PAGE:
The people of Costa Mesa have consistently asked for more open and recreational space and when, and if, Fairview Developmental Center ever becomes available, we should make sure to include their voices in the discussion of the disposition and future of the center.
In conclusion, as much as I respect Sen. Moorlach, I believe this idea is bad for the residents of Costa Mesa. While Fairview Developmental Center is a state facility, it does reside in our city. Any development or changes that happen there need to be thoroughly vetted and discussed by all who would be affected.
ALLAN MANSOOR is mayor pro tem of Costa Mesa.
O.C. supervisors rescind vote to place homeless shelters in Irvine, Huntington Beach and Laguna Niguel
By Jordan Graham
Bowing to public backlash, Orange County supervisors on Tuesday rescinded their recent plan that could have created emergency homeless shelters in Irvine, Huntington Beach and Laguna Niguel to house up to 400 people.
But they’re likely to replace it within weeks with a second proposal to shelter the homeless in yet-to-be-selected local cities.
The board’s unanimous vote, which undid its March 19 approval of a three-city homeless shelter plan, came at the most crowded supervisorial meeting in recent memory. In attendance were a dozen leaders of those cities and hundreds of jeering residents, including a coordinated legion from Irvine that chartered as many as 20 buses to come voice their united opposition to the project.
Hundreds more anti-shelter protestors rallied outside the meeting, chanting, “No tent city!” In all, police estimated nearly 2,000 people were on the scene.
“The Great Park is not the place to take care of (the homeless),” Irvine resident Robin Deverich told the board to applause, saying her grandchildren played near the area proposed for a shelter. “They will be free to come and go wandering through our playgrounds and parks and nearby schools. … You will be responsible for any harm that befalls our children if you make that choice.”
But Santa Ana city leaders, school board officials and residents criticized many Orange County cities for not doing their part to shelter the homeless. They called for a more equitable distribution of shelters throughout the county, noting that other cities have pushed homeless people into Santa Ana, Anaheim, Orange, and Fullerton – allegations that echoed recent criticisms from a federal judge. Santa Ana is home to the county’s largest year-round shelter.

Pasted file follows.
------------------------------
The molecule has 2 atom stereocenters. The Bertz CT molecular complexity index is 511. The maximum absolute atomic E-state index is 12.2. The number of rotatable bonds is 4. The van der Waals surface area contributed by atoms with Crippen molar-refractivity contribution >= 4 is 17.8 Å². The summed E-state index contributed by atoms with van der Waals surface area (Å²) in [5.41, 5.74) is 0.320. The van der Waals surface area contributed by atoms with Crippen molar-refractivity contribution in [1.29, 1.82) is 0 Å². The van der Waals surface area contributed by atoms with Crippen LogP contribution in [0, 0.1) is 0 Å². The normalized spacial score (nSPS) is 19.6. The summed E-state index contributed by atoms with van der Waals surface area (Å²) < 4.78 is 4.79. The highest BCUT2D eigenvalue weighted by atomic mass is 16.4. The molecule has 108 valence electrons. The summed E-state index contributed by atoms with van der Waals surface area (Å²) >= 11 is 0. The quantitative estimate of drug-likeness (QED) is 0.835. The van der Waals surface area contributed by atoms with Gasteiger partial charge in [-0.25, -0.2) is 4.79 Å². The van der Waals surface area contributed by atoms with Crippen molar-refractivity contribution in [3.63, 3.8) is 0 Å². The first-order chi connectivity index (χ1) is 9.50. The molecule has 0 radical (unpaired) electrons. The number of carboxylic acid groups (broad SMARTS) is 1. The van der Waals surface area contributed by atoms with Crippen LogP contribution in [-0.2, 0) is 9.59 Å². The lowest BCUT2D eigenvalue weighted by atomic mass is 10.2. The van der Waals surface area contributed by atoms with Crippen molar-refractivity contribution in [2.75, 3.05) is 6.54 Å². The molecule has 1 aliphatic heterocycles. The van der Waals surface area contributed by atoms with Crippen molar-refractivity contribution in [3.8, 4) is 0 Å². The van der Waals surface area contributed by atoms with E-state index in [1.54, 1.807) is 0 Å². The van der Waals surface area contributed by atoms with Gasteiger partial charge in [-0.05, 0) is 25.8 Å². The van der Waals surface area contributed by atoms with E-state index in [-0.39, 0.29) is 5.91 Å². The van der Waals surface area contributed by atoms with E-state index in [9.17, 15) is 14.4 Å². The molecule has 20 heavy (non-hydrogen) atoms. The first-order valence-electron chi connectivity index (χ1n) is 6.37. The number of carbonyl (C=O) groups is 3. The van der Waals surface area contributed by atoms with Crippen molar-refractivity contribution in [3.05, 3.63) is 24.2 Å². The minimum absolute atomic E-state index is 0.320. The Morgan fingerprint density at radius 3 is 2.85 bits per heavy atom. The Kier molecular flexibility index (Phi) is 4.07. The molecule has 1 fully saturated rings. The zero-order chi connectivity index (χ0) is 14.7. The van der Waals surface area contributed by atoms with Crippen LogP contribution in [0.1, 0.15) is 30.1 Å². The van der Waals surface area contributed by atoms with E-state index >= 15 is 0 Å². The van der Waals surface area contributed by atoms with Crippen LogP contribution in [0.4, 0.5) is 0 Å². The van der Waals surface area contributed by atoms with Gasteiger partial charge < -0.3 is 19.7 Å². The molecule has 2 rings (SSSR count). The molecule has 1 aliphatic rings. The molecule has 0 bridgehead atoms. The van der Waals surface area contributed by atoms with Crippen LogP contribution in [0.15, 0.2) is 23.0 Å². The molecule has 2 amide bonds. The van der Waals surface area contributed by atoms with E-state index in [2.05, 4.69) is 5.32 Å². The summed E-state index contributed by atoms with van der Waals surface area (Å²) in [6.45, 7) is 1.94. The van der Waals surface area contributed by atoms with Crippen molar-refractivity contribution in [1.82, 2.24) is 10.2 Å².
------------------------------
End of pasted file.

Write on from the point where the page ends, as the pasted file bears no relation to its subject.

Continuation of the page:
“We have taken the brunt,” Santa Ana Unified School District president Valerie Amezcua said to cheers. “All children matter. Not just children in certain cities. I appreciate all the city leaders that came forward to talk about schools and daycares… But guess what? Santa Ana has them, too.”
Despite the board’s reversal, it’s likely supervisors soon will vote again for a plan to site a homeless shelter in at least one Orange County city. That’s because Tuesday’s action leaves the county without a plan to implement U.S. District Court Judge David O. Carter’s request to find appropriate shelter for what could be a few hundred homeless people.
Carter, who is overseeing a civil rights lawsuit filed by homeless people against the county, has called on supervisors to house people living in and around the Santa Ana Civic Center and others who were moved by county health workers last month into motels from the dismantled Santa Ana River encampment.
Facing pressure from Carter, Supervisor Lisa Bartlett last week said it’s possible the board’s next step would be to consider a plan to open a single 400-bed shelter, comprised of portable structures, to be located on 108 acres south of the Great Park in Irvine. That county-owned parcel already is zoned for a homeless shelter. And a 2003 agreement between Irvine and the county specifically lists an emergency homeless shelter as a legitimate land use.
But Bartlett backpedaled Tuesday, saying she wouldn’t support an Irvine shelter unless city officials backed the plan, according to her office. Instead, she said she wants cities to collaborate at an upcoming April 3 court hearing – which will double as a countywide summit on homelessness – to propose locations for the shelters. All Orange County city leaders are invited attend to that hearing.
Bartlett has said she already spoke to city leaders about possible sites but has declined to name the locations. Meanwhile, Supervisor Shawn Nelson is backing State Senator John Moorlach’s push to house homeless at the Fairview Development Center in Costa Mesa, a soon-to-be-shuttered facility for the developmentally disabled. The Costa Mesa City Council will host a special meeting on Wednesday to discuss that proposal.